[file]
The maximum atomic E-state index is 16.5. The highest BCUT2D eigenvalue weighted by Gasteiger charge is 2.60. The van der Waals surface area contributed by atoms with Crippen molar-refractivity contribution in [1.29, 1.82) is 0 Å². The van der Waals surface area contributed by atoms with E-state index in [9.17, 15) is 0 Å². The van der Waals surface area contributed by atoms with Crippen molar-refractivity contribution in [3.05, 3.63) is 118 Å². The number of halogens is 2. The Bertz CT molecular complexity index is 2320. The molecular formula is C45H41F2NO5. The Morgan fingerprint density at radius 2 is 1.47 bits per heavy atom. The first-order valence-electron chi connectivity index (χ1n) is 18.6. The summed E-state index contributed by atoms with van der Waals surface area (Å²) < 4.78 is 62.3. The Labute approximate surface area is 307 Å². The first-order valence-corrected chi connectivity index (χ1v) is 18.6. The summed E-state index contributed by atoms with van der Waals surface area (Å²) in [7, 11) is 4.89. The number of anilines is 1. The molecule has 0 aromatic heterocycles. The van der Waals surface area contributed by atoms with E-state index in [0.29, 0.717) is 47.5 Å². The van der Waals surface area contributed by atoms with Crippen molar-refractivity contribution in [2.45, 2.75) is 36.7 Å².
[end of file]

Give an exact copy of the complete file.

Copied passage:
The maximum atomic E-state index is 16.5. The highest BCUT2D eigenvalue weighted by Gasteiger charge is 2.60. The van der Waals surface area contributed by atoms with Crippen molar-refractivity contribution in [1.29, 1.82) is 0 Å². The van der Waals surface area contributed by atoms with E-state index in [9.17, 15) is 0 Å². The van der Waals surface area contributed by atoms with Crippen molar-refractivity contribution in [3.05, 3.63) is 118 Å². The number of halogens is 2. The Bertz CT molecular complexity index is 2320. The molecular formula is C45H41F2NO5. The Morgan fingerprint density at radius 2 is 1.47 bits per heavy atom. The first-order valence-electron chi connectivity index (χ1n) is 18.6. The summed E-state index contributed by atoms with van der Waals surface area (Å²) < 4.78 is 62.3. The Labute approximate surface area is 307 Å². The first-order valence-corrected chi connectivity index (χ1v) is 18.6. The summed E-state index contributed by atoms with van der Waals surface area (Å²) in [7, 11) is 4.89. The number of anilines is 1. The molecule has 0 aromatic heterocycles. The van der Waals surface area contributed by atoms with E-state index in [0.29, 0.717) is 47.5 Å². The van der Waals surface area contributed by atoms with Crippen molar-refractivity contribution in [2.45, 2.75) is 36.7 Å².